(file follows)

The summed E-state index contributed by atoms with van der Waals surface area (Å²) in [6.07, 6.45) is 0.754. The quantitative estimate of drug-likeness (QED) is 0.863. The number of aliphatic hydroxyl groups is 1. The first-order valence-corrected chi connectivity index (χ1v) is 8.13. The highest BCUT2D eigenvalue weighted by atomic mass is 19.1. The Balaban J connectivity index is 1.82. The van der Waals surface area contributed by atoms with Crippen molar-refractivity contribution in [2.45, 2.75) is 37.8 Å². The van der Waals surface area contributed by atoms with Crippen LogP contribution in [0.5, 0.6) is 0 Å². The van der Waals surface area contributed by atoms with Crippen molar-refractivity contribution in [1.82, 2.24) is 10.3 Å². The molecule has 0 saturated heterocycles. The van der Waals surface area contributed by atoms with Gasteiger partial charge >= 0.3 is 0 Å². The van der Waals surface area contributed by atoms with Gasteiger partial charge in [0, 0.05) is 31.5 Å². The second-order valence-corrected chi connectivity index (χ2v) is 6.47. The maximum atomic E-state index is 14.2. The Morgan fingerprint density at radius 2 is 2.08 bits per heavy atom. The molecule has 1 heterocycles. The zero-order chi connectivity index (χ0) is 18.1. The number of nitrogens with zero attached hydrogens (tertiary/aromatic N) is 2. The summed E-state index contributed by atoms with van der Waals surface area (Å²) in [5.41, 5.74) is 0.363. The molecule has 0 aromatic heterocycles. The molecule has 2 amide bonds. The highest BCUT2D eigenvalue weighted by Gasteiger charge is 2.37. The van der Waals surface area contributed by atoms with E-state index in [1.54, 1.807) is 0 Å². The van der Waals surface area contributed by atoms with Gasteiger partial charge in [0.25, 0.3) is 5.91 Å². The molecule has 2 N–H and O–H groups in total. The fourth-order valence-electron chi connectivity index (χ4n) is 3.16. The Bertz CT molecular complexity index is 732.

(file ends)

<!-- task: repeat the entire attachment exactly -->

The summed E-state index contributed by atoms with van der Waals surface area (Å²) in [6.07, 6.45) is 0.754. The quantitative estimate of drug-likeness (QED) is 0.863. The number of aliphatic hydroxyl groups is 1. The first-order valence-corrected chi connectivity index (χ1v) is 8.13. The highest BCUT2D eigenvalue weighted by atomic mass is 19.1. The Balaban J connectivity index is 1.82. The van der Waals surface area contributed by atoms with Crippen molar-refractivity contribution in [2.45, 2.75) is 37.8 Å². The van der Waals surface area contributed by atoms with Crippen LogP contribution in [0.5, 0.6) is 0 Å². The van der Waals surface area contributed by atoms with Crippen molar-refractivity contribution in [1.82, 2.24) is 10.3 Å². The molecule has 0 saturated heterocycles. The van der Waals surface area contributed by atoms with Gasteiger partial charge >= 0.3 is 0 Å². The van der Waals surface area contributed by atoms with Gasteiger partial charge in [0, 0.05) is 31.5 Å². The second-order valence-corrected chi connectivity index (χ2v) is 6.47. The maximum atomic E-state index is 14.2. The Morgan fingerprint density at radius 2 is 2.08 bits per heavy atom. The molecule has 1 heterocycles. The zero-order chi connectivity index (χ0) is 18.1. The number of nitrogens with zero attached hydrogens (tertiary/aromatic N) is 2. The summed E-state index contributed by atoms with van der Waals surface area (Å²) in [5.41, 5.74) is 0.363. The molecule has 0 aromatic heterocycles. The molecule has 2 amide bonds. The highest BCUT2D eigenvalue weighted by Gasteiger charge is 2.37. The van der Waals surface area contributed by atoms with E-state index in [1.54, 1.807) is 0 Å². The van der Waals surface area contributed by atoms with Gasteiger partial charge in [0.25, 0.3) is 5.91 Å². The molecule has 2 N–H and O–H groups in total. The fourth-order valence-electron chi connectivity index (χ4n) is 3.16. The Bertz CT molecular complexity index is 732.